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Recycling holiday trash

Alicia DiFabio, Psy.D. is a freelance writer with a doctorate in psychology. Her work has appeared in various newspapers, magazines, psychology journals and professional sourcebooks. She lives in New Jersey with her husband and four girl...

The dos and don’ts of holiday recycling

After the opening of all the presents, your children will have a huge pile of new toys but also a huge pile of trash. Tissue paper, gift bags, wrapping paper, envelopes, cards and boxes — what goes in the recycling bin and what goes in the garbage?
Holiday trash

According to the Environmental Protection Agency, our nation’s recycling rate is only 30 percent. The holidays certainly make recycling even more challenging. What can — and can’t — you recycle at this time of year? Here is the general rule of thumb.

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  • Christmas cards — Most curbside recycling programs will accept holiday cards and envelopes but only those without metallic coatings, glitter or other embellishments. Photo cards are not recyclable.
  • Gift boxes — Paperboard gift boxes free of glitter and waxy coatings are perfect for recycling.
  • Toy packaging — Cardboard toy packaging is OK to put in the recycle bin. Just remember to remove all plastic ties, bags and other non-paper packing items.

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  • Gift bags — They are great to save and reuse but not the right paper for recycling so leave them out of your curbside bin.
  • Tissue paper — Most centers cannot recycle neon colored paper, dark dyed paper or tissue paper due to their shorter fibers. But, tissue paper can be easily composted.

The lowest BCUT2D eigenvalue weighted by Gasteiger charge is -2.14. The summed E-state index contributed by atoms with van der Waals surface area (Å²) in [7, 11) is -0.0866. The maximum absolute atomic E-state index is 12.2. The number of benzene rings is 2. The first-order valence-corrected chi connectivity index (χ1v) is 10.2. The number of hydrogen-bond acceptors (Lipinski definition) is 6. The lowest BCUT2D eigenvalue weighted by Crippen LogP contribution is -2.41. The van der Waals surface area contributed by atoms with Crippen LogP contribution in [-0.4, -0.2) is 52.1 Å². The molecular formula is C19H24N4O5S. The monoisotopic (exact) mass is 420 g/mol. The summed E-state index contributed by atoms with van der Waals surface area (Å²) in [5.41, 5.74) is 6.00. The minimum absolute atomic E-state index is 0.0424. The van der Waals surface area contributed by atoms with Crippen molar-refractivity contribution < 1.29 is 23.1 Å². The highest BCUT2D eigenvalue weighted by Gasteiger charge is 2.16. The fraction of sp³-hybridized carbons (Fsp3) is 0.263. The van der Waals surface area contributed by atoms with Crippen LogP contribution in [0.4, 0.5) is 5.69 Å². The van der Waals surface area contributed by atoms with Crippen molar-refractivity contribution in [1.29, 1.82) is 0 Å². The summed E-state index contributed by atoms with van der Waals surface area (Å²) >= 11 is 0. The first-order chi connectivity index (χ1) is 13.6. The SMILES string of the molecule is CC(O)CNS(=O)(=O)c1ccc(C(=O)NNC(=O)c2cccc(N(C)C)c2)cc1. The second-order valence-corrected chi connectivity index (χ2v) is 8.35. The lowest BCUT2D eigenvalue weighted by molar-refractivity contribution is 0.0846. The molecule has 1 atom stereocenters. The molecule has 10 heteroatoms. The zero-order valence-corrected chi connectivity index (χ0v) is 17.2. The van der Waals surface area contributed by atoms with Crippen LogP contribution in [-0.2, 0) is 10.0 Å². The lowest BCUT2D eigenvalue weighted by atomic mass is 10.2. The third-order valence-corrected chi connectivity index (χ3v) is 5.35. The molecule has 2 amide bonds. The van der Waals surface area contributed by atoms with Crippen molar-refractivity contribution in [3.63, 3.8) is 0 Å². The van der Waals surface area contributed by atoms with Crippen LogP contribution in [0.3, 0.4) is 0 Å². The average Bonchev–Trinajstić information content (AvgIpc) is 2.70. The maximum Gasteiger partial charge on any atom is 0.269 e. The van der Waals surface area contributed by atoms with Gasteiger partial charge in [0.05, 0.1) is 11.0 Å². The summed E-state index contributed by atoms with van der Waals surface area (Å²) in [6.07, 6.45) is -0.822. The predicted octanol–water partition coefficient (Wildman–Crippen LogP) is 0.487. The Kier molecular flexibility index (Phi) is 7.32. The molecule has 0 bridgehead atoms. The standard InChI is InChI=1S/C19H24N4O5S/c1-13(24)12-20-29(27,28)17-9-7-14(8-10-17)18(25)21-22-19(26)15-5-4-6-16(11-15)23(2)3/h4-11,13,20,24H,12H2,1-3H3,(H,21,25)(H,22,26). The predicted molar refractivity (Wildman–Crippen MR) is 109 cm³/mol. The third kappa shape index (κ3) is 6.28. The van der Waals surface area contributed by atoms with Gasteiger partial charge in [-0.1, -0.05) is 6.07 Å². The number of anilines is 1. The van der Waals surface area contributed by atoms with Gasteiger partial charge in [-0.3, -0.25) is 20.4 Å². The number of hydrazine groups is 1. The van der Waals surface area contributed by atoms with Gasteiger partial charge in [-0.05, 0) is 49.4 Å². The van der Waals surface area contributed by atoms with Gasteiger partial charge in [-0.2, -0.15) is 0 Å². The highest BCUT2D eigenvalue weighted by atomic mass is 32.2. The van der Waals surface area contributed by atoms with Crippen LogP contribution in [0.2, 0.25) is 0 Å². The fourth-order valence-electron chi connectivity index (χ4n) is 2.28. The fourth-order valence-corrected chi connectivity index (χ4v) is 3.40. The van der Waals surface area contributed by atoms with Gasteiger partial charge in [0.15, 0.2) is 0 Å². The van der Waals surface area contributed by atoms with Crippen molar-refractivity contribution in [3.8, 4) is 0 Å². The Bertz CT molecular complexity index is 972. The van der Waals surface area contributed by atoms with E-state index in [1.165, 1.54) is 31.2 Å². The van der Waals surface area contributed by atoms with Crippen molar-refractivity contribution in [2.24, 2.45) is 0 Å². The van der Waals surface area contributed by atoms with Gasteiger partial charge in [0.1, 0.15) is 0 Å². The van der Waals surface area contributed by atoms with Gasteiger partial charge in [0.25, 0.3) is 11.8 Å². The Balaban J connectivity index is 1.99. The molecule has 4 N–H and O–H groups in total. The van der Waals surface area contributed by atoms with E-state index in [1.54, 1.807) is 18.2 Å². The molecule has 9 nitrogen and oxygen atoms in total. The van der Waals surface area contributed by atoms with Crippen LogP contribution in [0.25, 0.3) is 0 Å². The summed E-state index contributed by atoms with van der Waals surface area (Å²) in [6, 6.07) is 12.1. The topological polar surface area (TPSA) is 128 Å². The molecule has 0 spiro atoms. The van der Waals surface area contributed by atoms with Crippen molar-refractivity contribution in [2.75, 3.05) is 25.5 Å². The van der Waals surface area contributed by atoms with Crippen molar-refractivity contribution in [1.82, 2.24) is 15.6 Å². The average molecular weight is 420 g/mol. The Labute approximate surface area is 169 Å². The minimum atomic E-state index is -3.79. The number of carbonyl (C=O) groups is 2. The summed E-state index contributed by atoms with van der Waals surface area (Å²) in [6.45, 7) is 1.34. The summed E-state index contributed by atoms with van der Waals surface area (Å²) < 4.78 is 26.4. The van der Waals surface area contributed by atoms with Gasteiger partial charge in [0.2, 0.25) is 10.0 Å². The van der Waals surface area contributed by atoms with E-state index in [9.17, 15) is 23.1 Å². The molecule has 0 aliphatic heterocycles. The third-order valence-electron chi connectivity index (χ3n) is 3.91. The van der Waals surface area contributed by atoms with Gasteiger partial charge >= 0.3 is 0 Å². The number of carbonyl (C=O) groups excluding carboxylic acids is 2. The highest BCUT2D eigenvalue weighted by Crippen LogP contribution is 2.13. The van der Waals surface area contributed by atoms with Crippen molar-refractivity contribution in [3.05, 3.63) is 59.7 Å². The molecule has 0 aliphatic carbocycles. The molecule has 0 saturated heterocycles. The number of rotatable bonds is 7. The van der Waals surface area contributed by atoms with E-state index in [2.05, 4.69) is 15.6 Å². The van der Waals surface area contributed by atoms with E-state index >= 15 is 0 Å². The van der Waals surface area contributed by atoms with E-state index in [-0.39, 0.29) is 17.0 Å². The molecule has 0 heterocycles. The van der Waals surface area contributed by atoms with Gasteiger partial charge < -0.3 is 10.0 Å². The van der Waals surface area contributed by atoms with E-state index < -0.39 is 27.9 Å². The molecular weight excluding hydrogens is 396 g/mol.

• Wrapping paper — It depends. There is debate on the recyclability of wrapping paper so it is best to contact your town’s recycling center and investigate. In general, wrapping paper is not recyclable because it contains too many dyes, lamination, glitter and plastics.

Non-curbside recycling

  • The tree — Real evergreen trees can be used for mulch or as sand and soil erosion barriers for shoreline stabilization. To find your nearest Christmas tree recycling location, visit Earth 91 and type in your zip code.
  • Christmas lights — Recycle broken Christmas lights at Holiday LEDs or the Christmas Light Source Recycling Program.
  • Old electronics — Many electronic gifts are exchanged at the holidays, which means disposal of the old. Cell phones, game consoles, laptops, digital cameras, phones and televisions can all be recycled, just not at the curb. Find your nearest electronics recycler by typing in your zip code at Earth 911.
  • Bubble Wrap and packing peanuts — Packing peanuts can be sold on eBay, offered up on Freecycle.org or dropped off at most UPS and Mailboxes, Etc. stores. These stores also accept Bubble wrap. Find your closest drop-off center at LooseFillPackaging.com. Sealed Air also accepts Bubble Wrap.

Before throwing everything away, or contaminating the recycling bin with non-recyclable materials, know your town’s recycling rules by calling or visiting their website. Remember, the best way to reduce your waste is with eco-friendly wrapping alternatives and upcycling where you can.

More about eco-conscious families

Fun ways to teach your kids to "go green"
5 Earth-friendly outings with your kids
Green back-to-school tips for every age

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